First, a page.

Stanford researcher exposes Microsoft's Wi-Fi database
To pressure Microsoft to curb access to its geolocation database, researcher creates Web page that lets people send queries based on their--or someone else's--computer's unique Wi-Fi address.
A Stanford University researcher has created a Web page allowing people to query Microsoft's massive database for the locations of their--or someone else's--laptops, cell phones, and other Wi-Fi devices.
The Web page, created this morning by Elie Bursztein, a postdoctoral researcher at the Stanford Security Laboratory, lets people type in the unique 12-character Wi-Fi address of any wireless device. If there's a match, the site displays a map of where Windows Phone 7 devices and Microsoft's fleet of Wi-Fi recording vehicles saw the wireless device last.
Aprovided details about Microsoft's extensive database at Live.com, which is not protected by the same privacy safeguards that competitors Google and Skyhook Wireless have adopted.
Bursztein says he created the Web page querying Live.com's application programming interface, or API, to highlight how it works and to nudge Microsoft in a more privacy-protective direction. He plans to summarize his findings in a related talk with two other researchers at the Black Hat security conference in Las Vegas next week.
You can typically find your device's unique Wi-Fi address by going to the About screen on an iPhone or a laptop's configuration menu. Anyone within Wi-Fi range--typically a maximum of a few hundred feet--can learn it as well. The potential privacy concerns, of course, arise when you want to look up someone else's address: an ex-spouse, a politician, a celebrity, and so on.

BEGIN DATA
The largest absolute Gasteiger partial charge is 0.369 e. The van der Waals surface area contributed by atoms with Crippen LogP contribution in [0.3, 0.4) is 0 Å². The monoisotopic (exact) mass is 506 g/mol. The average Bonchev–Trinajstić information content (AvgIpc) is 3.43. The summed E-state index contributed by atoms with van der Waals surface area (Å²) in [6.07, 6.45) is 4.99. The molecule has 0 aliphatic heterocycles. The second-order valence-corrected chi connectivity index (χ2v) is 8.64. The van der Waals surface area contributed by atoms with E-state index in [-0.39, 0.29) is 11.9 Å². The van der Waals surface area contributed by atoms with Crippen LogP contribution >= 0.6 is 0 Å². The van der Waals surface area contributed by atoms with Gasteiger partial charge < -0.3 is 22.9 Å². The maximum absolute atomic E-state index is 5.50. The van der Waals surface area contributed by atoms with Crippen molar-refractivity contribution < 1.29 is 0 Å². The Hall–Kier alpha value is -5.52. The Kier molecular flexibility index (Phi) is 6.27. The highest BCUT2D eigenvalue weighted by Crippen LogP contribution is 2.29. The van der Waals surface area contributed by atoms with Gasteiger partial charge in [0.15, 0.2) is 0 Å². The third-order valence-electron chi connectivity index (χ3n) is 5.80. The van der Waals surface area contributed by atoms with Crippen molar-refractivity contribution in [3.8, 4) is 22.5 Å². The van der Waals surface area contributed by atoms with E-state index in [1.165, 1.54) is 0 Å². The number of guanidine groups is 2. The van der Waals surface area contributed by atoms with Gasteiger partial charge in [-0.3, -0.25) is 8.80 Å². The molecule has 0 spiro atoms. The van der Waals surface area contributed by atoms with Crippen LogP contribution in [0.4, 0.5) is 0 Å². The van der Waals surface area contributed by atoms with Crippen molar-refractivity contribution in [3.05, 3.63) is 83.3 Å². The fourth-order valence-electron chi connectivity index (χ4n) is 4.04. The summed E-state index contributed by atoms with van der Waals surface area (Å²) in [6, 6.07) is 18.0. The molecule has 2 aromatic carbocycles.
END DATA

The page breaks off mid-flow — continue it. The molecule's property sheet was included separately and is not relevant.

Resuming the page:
On Bursztein's Web site, typing in the Wi-Fi address "02:1A:11:F2:12:FF," which is used by an Android phone acting as a Wi-Fi hotspot, brings up a latitude of 38.91192 and a longitude of -77.04171. Those coordinates in Washington, D.C., show that nearby buildings include residential apartments and the embassy of Montenegro.
It's not clear if Microsoft has collected the locations of only Wi-Fi devices acting as access points, or whether client devices using the networks have been swept in as well--something Google. Microsoft has repeatedly declined to answer that question, which CNET first posed in June.
Reid Kuhn, a program manager in Microsoft's Windows Phone Engineering Team, did confirm that the company uses Windows devices and Street View-like "managed driving" to collect the unique addresses of devices that are acting "as a Wi-Fi access point." That includes mobile devices using tethering to share a wireless link.
Google and Skyhook have taken some privacy steps that Microsoft has not, including using geolocation to filter requests (in Google's case, to find out where a wireless device is, you already have to know its approximate location to about one city block). Another is that Google's database does not appear to include the Wi-Fi addresses of Android devices acting as wireless hotspots.
Until aappeared, sparked by the work of security researcher Ashkan Soltani, Google took the same open approach as Microsoft. About a week later, Google and blocked a similar Web page .
Microsoft's database extends beyond U.S. locations. A CNET test of a range of Wi-Fi addresses used by HTC devices showed that Live.com returned locations linked to street addresses in Leon, Spain; Westminster, London; a suburb of Tokyo; and Cologne, Germany.
Some Wi-Fi addresses appeared to change positions, meaning the Live.com database--located at http://inference.location.live.com--could be used to track the movements of a handheld device. In addition, some Wi-Fi addresses were added to or deleted from the database over the period of a few days.